So does topical application work better than taking supplements? I'm very curious as to results...
 

Empty

Well-Known Member
Organic Turmeric I think is the best with black pepper and eaten with a small amount of fat and there are some interesting studies on it.
 

Paw

Well-Known Member
Hard to say for sure @Lissa, but I do believe my recovery this time was faster than usual. I took a lot of oral curcumin and rubbed my topical mix on the wrist a couple times per day. That was after just one night of almost unbearable pain, which, as I recall, usually leads to about a week of recovery time. This time I was using my hand pretty normally after just a couple of days, as the swelling went down. I'll certainly try the treatment again next time!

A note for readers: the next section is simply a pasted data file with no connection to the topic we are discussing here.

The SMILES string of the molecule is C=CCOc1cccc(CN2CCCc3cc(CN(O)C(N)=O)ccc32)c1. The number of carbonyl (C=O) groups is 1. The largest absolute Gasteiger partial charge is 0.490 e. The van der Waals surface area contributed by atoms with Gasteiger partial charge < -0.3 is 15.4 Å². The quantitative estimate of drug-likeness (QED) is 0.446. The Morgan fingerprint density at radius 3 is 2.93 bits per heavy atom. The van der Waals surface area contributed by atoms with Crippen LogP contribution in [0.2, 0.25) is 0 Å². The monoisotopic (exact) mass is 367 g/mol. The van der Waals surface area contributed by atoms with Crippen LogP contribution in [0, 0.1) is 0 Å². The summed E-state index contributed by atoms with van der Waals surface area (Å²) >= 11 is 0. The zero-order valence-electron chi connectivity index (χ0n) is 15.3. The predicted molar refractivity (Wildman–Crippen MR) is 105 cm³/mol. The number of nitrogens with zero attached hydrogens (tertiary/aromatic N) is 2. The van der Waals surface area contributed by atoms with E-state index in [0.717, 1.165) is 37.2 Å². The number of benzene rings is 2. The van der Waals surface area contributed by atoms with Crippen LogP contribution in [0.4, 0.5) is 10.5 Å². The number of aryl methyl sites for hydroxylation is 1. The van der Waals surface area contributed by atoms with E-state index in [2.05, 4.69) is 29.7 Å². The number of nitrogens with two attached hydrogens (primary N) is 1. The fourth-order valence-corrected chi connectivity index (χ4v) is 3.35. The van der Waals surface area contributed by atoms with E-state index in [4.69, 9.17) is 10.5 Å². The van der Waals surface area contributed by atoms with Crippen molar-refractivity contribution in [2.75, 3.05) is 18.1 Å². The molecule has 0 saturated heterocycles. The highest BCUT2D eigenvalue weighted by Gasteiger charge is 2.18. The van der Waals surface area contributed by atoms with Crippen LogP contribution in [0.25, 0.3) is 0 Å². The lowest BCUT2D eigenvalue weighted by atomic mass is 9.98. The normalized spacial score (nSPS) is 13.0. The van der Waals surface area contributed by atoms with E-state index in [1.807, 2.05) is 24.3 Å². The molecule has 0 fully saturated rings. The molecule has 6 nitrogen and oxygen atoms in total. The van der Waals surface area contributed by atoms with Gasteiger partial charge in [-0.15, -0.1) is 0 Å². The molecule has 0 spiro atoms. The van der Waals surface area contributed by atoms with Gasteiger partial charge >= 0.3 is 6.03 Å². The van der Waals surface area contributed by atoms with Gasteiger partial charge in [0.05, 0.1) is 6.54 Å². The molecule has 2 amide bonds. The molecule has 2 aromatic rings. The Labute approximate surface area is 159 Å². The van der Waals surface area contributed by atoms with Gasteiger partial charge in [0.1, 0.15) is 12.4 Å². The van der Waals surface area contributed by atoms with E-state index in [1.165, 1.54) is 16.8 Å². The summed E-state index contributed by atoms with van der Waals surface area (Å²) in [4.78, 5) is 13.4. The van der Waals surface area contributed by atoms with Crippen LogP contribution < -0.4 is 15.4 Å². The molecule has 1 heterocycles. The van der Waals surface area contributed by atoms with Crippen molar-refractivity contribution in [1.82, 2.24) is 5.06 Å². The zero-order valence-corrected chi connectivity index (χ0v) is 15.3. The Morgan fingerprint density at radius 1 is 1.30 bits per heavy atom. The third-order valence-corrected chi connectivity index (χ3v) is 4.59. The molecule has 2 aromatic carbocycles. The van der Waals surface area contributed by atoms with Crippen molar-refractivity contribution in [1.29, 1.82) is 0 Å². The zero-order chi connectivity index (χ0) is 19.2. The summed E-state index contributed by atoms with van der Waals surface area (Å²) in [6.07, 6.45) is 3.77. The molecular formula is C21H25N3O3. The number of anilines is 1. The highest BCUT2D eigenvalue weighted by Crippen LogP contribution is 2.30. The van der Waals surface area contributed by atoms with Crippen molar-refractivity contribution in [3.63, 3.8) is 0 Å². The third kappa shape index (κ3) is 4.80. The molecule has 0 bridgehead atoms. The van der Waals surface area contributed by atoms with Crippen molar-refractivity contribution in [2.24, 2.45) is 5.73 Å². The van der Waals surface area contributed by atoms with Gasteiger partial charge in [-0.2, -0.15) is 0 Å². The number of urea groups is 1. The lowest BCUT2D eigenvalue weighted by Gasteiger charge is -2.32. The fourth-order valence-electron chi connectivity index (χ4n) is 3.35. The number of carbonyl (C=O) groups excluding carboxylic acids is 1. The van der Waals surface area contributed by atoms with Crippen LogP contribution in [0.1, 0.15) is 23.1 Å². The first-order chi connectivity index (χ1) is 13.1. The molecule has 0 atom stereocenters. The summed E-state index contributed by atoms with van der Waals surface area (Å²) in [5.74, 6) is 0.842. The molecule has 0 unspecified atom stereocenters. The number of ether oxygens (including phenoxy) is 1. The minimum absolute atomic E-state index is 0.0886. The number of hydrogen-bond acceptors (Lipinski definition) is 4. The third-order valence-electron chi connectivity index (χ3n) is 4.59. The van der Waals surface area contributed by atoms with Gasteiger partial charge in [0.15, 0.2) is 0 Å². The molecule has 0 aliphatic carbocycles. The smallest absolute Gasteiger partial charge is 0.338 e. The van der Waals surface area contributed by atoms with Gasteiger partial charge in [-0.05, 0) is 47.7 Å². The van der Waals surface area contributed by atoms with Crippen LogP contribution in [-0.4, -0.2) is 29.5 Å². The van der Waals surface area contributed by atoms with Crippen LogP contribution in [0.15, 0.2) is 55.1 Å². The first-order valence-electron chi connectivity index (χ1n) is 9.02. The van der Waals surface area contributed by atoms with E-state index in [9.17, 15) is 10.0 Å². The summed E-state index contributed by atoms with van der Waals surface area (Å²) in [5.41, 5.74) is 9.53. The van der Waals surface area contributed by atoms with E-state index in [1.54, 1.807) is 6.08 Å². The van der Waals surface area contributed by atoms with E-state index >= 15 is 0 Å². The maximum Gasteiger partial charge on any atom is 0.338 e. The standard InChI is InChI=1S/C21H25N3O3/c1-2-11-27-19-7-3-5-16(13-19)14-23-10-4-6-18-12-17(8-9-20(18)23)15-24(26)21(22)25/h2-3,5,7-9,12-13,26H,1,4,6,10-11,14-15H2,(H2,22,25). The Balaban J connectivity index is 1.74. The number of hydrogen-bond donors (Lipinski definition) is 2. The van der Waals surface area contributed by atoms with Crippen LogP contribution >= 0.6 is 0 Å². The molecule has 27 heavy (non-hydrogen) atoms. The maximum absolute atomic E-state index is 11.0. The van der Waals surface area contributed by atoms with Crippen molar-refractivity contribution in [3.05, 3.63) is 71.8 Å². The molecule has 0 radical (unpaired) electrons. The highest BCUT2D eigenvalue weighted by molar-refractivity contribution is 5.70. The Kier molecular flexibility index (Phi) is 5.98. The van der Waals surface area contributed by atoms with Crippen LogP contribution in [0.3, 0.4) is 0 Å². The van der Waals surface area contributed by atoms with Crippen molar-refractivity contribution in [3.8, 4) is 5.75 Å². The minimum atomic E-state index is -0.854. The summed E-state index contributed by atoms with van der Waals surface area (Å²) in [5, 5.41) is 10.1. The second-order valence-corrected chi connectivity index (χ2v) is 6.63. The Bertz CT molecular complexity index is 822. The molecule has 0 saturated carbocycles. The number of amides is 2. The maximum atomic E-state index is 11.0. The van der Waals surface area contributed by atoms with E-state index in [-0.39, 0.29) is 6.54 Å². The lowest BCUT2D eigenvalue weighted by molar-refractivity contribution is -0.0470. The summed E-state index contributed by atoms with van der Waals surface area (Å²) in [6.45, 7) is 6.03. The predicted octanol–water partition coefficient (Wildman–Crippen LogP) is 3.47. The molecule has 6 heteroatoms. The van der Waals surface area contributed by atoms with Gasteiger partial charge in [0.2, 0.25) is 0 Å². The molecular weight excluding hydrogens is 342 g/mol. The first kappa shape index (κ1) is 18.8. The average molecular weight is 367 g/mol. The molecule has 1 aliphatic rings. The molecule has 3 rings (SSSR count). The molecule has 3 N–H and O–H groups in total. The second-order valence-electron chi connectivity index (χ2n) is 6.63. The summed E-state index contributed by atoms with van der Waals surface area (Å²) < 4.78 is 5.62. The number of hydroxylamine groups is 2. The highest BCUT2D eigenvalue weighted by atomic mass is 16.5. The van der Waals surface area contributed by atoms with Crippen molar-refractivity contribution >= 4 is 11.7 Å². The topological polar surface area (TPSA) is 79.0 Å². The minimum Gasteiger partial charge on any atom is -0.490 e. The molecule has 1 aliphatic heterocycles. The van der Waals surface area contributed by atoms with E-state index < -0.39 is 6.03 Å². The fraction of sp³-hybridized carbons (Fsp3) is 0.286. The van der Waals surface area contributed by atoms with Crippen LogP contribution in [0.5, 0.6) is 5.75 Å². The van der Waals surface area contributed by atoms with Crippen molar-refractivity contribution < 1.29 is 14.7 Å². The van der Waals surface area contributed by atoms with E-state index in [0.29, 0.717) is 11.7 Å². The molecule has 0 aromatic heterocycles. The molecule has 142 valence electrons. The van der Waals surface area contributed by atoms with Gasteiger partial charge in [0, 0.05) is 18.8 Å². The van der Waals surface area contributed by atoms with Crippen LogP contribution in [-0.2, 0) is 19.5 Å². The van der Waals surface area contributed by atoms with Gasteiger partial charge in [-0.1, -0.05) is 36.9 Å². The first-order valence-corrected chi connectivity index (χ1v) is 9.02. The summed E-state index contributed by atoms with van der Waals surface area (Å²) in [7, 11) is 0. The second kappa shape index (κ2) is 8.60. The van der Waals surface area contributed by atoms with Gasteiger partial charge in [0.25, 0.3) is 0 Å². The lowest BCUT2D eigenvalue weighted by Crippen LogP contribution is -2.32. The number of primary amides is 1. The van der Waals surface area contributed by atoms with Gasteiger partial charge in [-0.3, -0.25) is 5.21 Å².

Lissa

Well-Known Member
@Lissa
Lyme and mold can cause migrating intermittent pain. Have you checked those out?
Had Lyme and successfully treated it in 2013.... was totally familiar with that type of migrating intermittent pain when I got an acute case of Lyme (with huge bullseye rash, and I'd already been sick with ME/CFS for several years.)

That particular type of migrating joint pain left after treating for Lyme. (Yay!) it was distinctly different and more painful-- glad it's gone. I've also been retested for Lyme and coinfections again recently (new doctor, re-covering all the bases) and was still negative.

I am curious about a possible mold connection though. Thanks for the suggestion. It wasn't something I'd linked to misc. pain before. I'm looking forward to Julie R's book!